"Your budget appears to reflect the values of your favorite philosopher, Ayn Rand, rather than the Gospel of Jesus Christ," says the letter, which the faculty members sent to Ryan.
Ayn Rand's Influence?
Ryan's selection as Romney's running mate has fired up his critics, and similarly harsh judgments have surfaced on political and Catholic blogs and news sites.
Today, one such critique was posted by Charles Reid, a professor of law at the University of St. Thomas. Published by The Huffington Post, it notes the early influence of Ayn Rand on Ryan's thought and broadly attacks his approach to Catholic social teaching.
"These philosophical premises, of course, stand in contradiction to the social thought of the Catholic Church, as developed over two millennia of experience. Paul Ryan surely knows this. His tepid protest that he reads the Bible and so cannot be a follower of Ayn Rand rings hollow," charges Reid.
"The record of his public life is that of a man in thrall to a curdled, warped individualism. I, for one, would like to know what he thinks about the magisterium of the Church regarding the positive value of the state."
During an Aug. 13 appearance on the O'Reilly Factor, Sister Simone Campbell, the executive director of Network, the liberal social-justice lobby, criticized the Ryan budget for failing to secure programs that aided the poor and underemployed, while cutting taxes for the rich.
Sister Simone did not issue any personal attacks on the candidate, but asserted that "the Ryan budget shifts money to the top, not to the bottom. So the Ryan budget won't do anything to stimulate the economy."
In his column, Bishop Morlino sought to tamp down the rhetoric and encourage the kind of civil discourse that assumes the good intentions of a Catholic in good standing who is arguing about matters on which people of good will are free to disagree.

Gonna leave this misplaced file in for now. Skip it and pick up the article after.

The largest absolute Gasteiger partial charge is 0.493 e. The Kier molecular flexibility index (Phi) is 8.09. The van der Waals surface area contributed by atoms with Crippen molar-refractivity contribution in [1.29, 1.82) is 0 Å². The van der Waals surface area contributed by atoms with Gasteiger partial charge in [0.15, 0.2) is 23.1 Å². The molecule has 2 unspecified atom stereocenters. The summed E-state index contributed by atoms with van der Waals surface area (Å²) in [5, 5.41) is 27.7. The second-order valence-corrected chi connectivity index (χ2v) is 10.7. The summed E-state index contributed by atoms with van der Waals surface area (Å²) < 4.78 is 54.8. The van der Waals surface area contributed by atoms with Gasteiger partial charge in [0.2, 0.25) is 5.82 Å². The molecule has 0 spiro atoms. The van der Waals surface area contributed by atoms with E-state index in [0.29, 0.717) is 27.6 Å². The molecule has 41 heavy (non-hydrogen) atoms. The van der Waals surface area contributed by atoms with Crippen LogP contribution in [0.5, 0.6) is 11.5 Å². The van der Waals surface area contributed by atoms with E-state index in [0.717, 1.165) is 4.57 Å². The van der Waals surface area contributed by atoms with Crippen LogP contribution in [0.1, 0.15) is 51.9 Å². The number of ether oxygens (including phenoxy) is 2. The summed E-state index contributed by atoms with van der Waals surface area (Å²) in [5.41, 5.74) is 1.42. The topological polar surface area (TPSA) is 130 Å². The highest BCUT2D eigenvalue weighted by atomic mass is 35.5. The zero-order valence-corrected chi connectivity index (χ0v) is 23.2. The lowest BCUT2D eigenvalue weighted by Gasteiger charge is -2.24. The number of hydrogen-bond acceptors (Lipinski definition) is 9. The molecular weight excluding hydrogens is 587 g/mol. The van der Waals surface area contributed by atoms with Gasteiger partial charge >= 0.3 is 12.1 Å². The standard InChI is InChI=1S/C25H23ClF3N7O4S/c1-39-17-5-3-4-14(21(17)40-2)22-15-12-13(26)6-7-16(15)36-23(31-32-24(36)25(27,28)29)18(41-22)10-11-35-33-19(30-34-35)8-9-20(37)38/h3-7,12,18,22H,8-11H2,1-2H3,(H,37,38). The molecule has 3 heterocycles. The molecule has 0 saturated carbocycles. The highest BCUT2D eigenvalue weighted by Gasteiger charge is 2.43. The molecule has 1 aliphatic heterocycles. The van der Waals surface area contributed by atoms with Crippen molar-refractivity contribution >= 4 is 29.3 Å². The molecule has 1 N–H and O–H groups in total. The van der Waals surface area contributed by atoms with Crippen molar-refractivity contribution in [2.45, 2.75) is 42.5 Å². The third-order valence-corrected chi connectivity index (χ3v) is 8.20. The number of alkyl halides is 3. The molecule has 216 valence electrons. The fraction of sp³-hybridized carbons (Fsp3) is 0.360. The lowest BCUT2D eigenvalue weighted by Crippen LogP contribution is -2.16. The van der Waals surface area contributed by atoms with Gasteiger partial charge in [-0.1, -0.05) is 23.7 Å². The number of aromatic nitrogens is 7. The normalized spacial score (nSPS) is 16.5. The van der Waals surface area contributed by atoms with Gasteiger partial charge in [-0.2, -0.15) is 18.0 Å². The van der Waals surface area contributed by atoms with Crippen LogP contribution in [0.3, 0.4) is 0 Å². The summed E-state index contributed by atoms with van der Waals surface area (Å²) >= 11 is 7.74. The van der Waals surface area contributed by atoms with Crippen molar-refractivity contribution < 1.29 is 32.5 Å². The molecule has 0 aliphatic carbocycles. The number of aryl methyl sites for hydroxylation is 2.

"Where intrinsic evils are not involved, specific policy choices and political strategies are the province of Catholic lay mission," he states in a column that emphasizes the distinction between intrinsically evil choices that must always be opposed and policy positions shaped by prudential judgments, which should be guided by the principles of subsidiarity and solidarity with regards to those most in need.
"Vice-presidential candidate Ryan is aware of Catholic social teaching and is very careful to fashion and form his conclusions in accord with the principles mentioned above. Of that I have no doubt," Bishop Morlino asserted, providing an unusually explicit defense of the candidate.
In a statement that expresses pride in the accomplishments of a "brother in the faith" and promises prayers for a candidate facing "the unbelievable demands of a presidential campaign here in the United States," the bishop notes the responsibilities and limits of his own role as a teacher of faith and morals.
"It is not for the bishop or priests to endorse particular candidates or political parties. Any efforts on the part of any bishop or priest to do so should be set aside. And you can be assured that no priest who promotes a partisan agenda is acting in union with me or with the universal Church."
"It is the role of bishops and priests to teach principles of our faith, such that those who seek elected offices, if they are Catholics, are to form their consciences according to these principles about particular policy issues."
Many Republicans welcome Ryan's ability to stir debate about the nation's budgetary priorities amid an economic crisis with a ballooning national deficit. Ryan has a knack for explaining budget tradeoffs. And he is comfortable raising questions about whether increased govenment spending on social programs necessarily translates into improved outcomes in poor neighborhoods.